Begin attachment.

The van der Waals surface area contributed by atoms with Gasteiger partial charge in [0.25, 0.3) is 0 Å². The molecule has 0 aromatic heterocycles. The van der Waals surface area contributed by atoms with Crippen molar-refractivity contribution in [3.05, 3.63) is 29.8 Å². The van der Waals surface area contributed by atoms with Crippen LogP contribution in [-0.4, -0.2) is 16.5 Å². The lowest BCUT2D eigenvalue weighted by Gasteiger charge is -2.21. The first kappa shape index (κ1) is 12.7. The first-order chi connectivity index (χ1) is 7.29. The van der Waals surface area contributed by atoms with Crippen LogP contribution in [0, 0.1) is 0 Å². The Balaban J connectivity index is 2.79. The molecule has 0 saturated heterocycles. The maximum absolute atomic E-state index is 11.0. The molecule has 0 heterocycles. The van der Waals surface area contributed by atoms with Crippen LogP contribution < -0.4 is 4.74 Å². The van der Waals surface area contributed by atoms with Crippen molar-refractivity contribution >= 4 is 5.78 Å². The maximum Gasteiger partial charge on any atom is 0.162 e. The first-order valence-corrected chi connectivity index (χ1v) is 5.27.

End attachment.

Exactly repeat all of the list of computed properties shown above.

The van der Waals surface area contributed by atoms with Gasteiger partial charge in [0.25, 0.3) is 0 Å². The molecule has 0 aromatic heterocycles. The van der Waals surface area contributed by atoms with Crippen molar-refractivity contribution in [3.05, 3.63) is 29.8 Å². The van der Waals surface area contributed by atoms with Crippen LogP contribution in [-0.4, -0.2) is 16.5 Å². The lowest BCUT2D eigenvalue weighted by Gasteiger charge is -2.21. The first kappa shape index (κ1) is 12.7. The first-order chi connectivity index (χ1) is 7.29. The van der Waals surface area contributed by atoms with Crippen LogP contribution in [0, 0.1) is 0 Å². The Balaban J connectivity index is 2.79. The molecule has 0 saturated heterocycles. The maximum absolute atomic E-state index is 11.0. The molecule has 0 heterocycles. The van der Waals surface area contributed by atoms with Crippen LogP contribution < -0.4 is 4.74 Å². The van der Waals surface area contributed by atoms with Crippen molar-refractivity contribution >= 4 is 5.78 Å². The maximum Gasteiger partial charge on any atom is 0.162 e. The first-order valence-corrected chi connectivity index (χ1v) is 5.27.